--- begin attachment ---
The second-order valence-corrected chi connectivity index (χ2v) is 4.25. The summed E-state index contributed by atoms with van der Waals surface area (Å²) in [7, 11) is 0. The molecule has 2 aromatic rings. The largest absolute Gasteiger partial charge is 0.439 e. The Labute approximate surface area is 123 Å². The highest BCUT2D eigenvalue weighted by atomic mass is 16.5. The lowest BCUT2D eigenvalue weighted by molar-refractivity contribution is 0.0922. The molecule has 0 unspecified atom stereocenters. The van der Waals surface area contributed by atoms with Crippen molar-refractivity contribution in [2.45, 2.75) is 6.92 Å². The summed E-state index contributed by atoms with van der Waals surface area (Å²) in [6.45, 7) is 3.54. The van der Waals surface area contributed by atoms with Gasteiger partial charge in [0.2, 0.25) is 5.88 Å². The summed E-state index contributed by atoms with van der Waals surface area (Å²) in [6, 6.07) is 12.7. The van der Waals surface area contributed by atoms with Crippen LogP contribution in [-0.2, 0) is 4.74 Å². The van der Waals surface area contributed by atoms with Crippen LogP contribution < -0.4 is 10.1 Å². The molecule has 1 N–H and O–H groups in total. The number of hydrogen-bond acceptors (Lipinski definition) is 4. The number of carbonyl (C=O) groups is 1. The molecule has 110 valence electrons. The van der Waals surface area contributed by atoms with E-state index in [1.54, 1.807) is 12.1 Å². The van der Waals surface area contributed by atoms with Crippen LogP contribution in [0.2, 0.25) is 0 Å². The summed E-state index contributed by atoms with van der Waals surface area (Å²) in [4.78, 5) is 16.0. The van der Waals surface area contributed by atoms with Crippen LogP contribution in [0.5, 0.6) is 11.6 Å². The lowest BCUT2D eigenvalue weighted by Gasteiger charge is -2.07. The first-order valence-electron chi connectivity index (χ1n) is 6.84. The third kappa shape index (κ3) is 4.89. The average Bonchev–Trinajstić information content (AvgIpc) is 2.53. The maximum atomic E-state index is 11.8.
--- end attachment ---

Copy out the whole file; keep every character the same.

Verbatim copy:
The second-order valence-corrected chi connectivity index (χ2v) is 4.25. The summed E-state index contributed by atoms with van der Waals surface area (Å²) in [7, 11) is 0. The molecule has 2 aromatic rings. The largest absolute Gasteiger partial charge is 0.439 e. The Labute approximate surface area is 123 Å². The highest BCUT2D eigenvalue weighted by atomic mass is 16.5. The lowest BCUT2D eigenvalue weighted by molar-refractivity contribution is 0.0922. The molecule has 0 unspecified atom stereocenters. The van der Waals surface area contributed by atoms with Crippen molar-refractivity contribution in [2.45, 2.75) is 6.92 Å². The summed E-state index contributed by atoms with van der Waals surface area (Å²) in [6.45, 7) is 3.54. The van der Waals surface area contributed by atoms with Gasteiger partial charge in [0.2, 0.25) is 5.88 Å². The summed E-state index contributed by atoms with van der Waals surface area (Å²) in [6, 6.07) is 12.7. The van der Waals surface area contributed by atoms with Crippen LogP contribution in [-0.2, 0) is 4.74 Å². The van der Waals surface area contributed by atoms with Crippen LogP contribution < -0.4 is 10.1 Å². The molecule has 1 N–H and O–H groups in total. The number of hydrogen-bond acceptors (Lipinski definition) is 4. The number of carbonyl (C=O) groups is 1. The molecule has 110 valence electrons. The van der Waals surface area contributed by atoms with E-state index in [1.54, 1.807) is 12.1 Å². The van der Waals surface area contributed by atoms with Crippen LogP contribution in [0.2, 0.25) is 0 Å². The summed E-state index contributed by atoms with van der Waals surface area (Å²) in [4.78, 5) is 16.0. The van der Waals surface area contributed by atoms with Crippen LogP contribution in [0.5, 0.6) is 11.6 Å². The lowest BCUT2D eigenvalue weighted by Gasteiger charge is -2.07. The first-order valence-electron chi connectivity index (χ1n) is 6.84. The third kappa shape index (κ3) is 4.89. The average Bonchev–Trinajstić information content (AvgIpc) is 2.53. The maximum atomic E-state index is 11.8.